FreedomWorks Sets GOP Health Care Strategy: ‘Don’t Focus On How Many People Are Covered’

FreedomWorks Chairman Dick Armey

In a memo to House Republicans marked “confidential”, the Tea Party group FreedomWorks praises the GOP for passing health care repeal legislation in the House, but argues that the party must now turn its attention on the ‘repeal’ part of its agenda to build greater support for rescinding the law. In a reversal of past strategy which urged members to hold votes on specific provisions of the law, the Dick Armey-led group is now asking Republicans to “improve” the law “so long as the improvements don’t significantly increase its support.” Similarly, the group warns the GOP against collaborating with health care groups to eliminate that IPAB board or other provisions “unless the affected industries endorse full repeal.” A more effective strategy is to “Highlight the special interest deals and corrupt bargains. Scrutinize the hundreds of waivers and thousands of pages of regulations issuing from HHS. Publicize the premium cost increases and coverage losses. Keep Dr. Berwick talking,” the memo says.

Republicans should reject some of the most popular elements of reform and offer legislation that embraces the existing individual market, Armey writes. He dismisses reforms like “the unnecessary small-business tax credits” and describes caps on annual limits, the ban on lifetime limits, the adult children coverage provision, and the caps on insurance company profits as “cost insurance mandates.” The memo argues that “[b]anning preex condition clauses is counterproductive, because it raises premiums and causes coverage to be dropped.” “It’s also unnecessary because federal and state laws already offer significant protections,” it says, ignoring the fact that more than 40 states and the District of Columbia don’t have laws protecting individuals with pre-existing conditions from being denied coverage.

Instead, Republicans must focus on expanding the unregulated individual health insurance market, without paying too much attention to “how many people are covered,” the memo states. It also encourages the GOP to embrace the health care portions of Rep. Paul Ryan’s (R-WI) Roadmap:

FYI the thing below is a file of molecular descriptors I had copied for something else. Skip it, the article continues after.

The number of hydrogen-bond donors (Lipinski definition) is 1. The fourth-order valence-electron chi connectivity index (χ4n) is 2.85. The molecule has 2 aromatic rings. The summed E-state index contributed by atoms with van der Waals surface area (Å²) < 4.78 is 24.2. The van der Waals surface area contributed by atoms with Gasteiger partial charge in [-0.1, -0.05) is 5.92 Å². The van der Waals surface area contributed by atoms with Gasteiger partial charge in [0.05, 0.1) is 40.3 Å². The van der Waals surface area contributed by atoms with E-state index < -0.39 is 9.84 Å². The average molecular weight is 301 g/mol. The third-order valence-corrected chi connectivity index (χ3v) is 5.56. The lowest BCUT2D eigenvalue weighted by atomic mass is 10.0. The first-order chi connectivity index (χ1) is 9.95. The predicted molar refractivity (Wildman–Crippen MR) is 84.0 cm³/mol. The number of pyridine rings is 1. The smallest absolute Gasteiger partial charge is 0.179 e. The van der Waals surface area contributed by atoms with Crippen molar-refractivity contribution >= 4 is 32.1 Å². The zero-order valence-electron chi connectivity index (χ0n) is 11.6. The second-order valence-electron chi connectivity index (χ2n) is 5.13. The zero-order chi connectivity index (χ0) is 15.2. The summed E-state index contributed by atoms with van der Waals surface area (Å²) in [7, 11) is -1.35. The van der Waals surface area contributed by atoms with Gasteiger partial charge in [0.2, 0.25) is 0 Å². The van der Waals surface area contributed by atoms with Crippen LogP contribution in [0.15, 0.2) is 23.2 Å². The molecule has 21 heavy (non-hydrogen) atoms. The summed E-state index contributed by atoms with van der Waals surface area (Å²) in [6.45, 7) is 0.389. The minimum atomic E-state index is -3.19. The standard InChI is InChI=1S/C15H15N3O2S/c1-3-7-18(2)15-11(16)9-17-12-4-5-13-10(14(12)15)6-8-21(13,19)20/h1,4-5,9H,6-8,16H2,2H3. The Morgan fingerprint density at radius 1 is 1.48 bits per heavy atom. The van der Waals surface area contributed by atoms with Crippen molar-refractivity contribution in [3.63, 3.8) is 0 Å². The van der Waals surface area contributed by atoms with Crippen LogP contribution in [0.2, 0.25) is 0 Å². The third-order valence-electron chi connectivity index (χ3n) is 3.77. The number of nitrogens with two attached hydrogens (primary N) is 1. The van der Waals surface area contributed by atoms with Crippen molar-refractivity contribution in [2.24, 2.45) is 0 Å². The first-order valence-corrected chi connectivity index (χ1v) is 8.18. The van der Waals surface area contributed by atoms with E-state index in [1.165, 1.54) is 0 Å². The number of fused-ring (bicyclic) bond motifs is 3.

True insurance, which exists to help people pool risks, should be kept distinct in our minds from group “insurance,” which is really a form of pre-paid benefits. With true (individual) insurance, prices need to vary according to risk and purchasers need to plan ahead. You can’t buy fire insurance after your house has burned down. By contrast, pre-paid benefits are generally open to everyone in the group (guaranteed issue) and the price is the same for everyone, regardless of the amount of risk each person brings to the plan (community rating). Many states and Obamacare try to regulate true insurance as if it were pre-paid benefits. That’s misguided in the extreme. When government does that, it merely drives up the costs of the insurance or causes it to become unavailable. Therefore, we should always favor policies that lower the costs of true insurance and increase the number of people who can obtain it. We should grow the individual market.

Not only will this replacement legislation face overwhelming public opposition — polls have consistently shown that Americans approve of the consumer protection provisions in the law — but it would also take away the means by which individuals with chronic conditions can find affordable insurance. FreedomWorks suggests that the 129 million Americans with pre-existing conditions should purchase insurance in state-based high-risk pools, but existing pools have failed to attract enough beneficiaries because the cost of covering large groups of sick individuals is simply too great.

FreedomWorks’ solution to transform Medicare into a voucher program and give states block grants to fund Medicaid, would similarly devastate access to coverage. Under the voucher scheme, seniors would have to pay more for comparable coverage, while states received Medicaid block grants — a fixed dollar amount annually that would fall below current growth — would either have to (as the CBO put it) “provide less extensive coverage or to pay a larger share of the program’s total costs.”

Read the full memo HERE.